This is a follow-up question to the exchange in which you argued that it is okay for parents to tell children the truth about their previous drug use. Do you think there is any time when lying to your children is okay?
N.M., Miami, Fla.
You can certainly tell small children that a ringing bell means the ice-cream truck is out of ice cream. But that’s about it, I think.
A friend of mine was recently instructing me on how I’m supposed to treat my wife now that she’s pregnant. He told me it is expected that I will buy my wife a “push gift,” such as expensive jewelry, once she delivers our baby. It seems to me with all the expenses associated with raising a child, we might be better off using that money elsewhere.
A.S., Chapel Hill, N.C.
Your wife deserves a piece of jewelry. Think of it this way: If you managed to squeeze a baseball through your penis, wouldn’t you deserve a nice gift?
Friends of ours just had their first child and are reconsidering whether they should keep enjoying such extreme activities as skydiving and skiing in avalanche-danger zones. While this makes sense to me, I was surprised to hear that they are also reconsidering whether to fly on airplanes together, though they accept riding in a car together as an unavoidable risk. I told them I thought they were being ridiculous by ignoring data that say planes are safer than cars. Can you please explain the logic of decisions like these?
E.E., Philadelphia, Pa.
Surveys show that 117 percent of Americans don’t understand statistics, and 92 percent don’t care about them. Seventy-three percent of Americans believe that airplanes are held up by invisible steel wires, and 89 percent believe they will win Powerball, even without buying a ticket. My point? I don’t have one. Except the following: Your friends are worried not only about dying, but about feeling like schmucks in the process. They understand that in the period between the realization that they are going to die in a plane crash and the moment when they actually do die, they are going to feel crappy because, though they read the statistics right, they ignored their intuition.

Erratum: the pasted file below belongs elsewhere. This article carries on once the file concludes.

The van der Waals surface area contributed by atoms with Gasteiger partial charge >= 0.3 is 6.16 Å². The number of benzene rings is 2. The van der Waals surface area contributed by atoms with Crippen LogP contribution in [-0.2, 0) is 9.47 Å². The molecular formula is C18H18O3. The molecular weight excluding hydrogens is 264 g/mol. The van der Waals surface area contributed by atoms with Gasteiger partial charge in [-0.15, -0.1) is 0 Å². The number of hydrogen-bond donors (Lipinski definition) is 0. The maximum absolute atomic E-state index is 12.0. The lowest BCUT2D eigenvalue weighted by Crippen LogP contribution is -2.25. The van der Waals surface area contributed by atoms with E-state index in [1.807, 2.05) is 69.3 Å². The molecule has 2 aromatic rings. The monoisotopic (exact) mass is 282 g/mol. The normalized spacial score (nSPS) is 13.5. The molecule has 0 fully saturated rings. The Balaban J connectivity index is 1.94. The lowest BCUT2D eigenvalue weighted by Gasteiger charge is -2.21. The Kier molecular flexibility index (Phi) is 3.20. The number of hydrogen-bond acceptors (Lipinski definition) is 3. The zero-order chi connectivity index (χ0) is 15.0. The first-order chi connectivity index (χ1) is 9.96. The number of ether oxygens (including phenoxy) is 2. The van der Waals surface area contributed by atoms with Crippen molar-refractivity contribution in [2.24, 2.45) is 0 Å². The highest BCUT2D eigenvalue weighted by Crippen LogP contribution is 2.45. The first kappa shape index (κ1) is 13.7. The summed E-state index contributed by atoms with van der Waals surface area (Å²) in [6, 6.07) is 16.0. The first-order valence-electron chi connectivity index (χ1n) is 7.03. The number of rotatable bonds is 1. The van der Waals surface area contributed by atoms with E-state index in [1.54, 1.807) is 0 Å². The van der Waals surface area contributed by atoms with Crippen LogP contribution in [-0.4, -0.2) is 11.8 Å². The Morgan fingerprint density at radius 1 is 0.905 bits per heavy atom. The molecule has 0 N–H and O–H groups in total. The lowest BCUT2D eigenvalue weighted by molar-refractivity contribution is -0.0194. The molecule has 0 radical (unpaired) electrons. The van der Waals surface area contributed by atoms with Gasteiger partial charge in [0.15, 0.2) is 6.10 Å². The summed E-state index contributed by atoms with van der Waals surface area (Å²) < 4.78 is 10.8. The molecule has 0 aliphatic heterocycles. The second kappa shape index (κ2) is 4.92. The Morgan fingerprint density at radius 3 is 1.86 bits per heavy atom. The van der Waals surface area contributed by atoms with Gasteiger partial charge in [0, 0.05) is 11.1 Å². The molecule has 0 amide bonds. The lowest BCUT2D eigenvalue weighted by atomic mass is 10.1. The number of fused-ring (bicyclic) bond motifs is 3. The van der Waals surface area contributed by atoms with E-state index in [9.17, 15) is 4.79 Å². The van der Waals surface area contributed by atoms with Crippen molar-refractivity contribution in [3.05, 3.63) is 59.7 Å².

My wife wants me to get a vasectomy, but I’m uncomfortable with the idea. Have you had a vasectomy, and if not, would you ever consider it?
S.E., Springfield, Ill.
I don’t even like getting my hair cut.
I really like your column, but please, you gotta come clean. Do people really submit those questions to you, or do you make them up yourself? If you print this one, the answer will be self-evident.
J.R., Jamaica Plain, Mass.
Yes, the letters are real.
Here’s my problem: I write an advice column for a major American magazine, and I want to bring it to an end. There is so much to do in journalism these days—so much content to produce, so many tweets to write—that I find myself exhausted by the pressures of advice-giving. How generous can one man be? But I’m not sure my editor will take kindly to my abandonment of his magazine’s back page. (Did I mention that the column runs on the back page?) How should I bring this column to an end?
J.G., Washington, D.C.
Whatever you do, don’t be passive-aggressive about it. Be forthright. Say what you just said. It will be fine. And remember to express gratitude for the opportunity. One more thing: thank your readers for their questions, and for their loyalty. Readers love that sort of thing. And be sure to say goodbye.
VIDEO: Jeffrey Goldberg advices Atlantic magazine editor Scott Stossel on an awkward personal dilemma.
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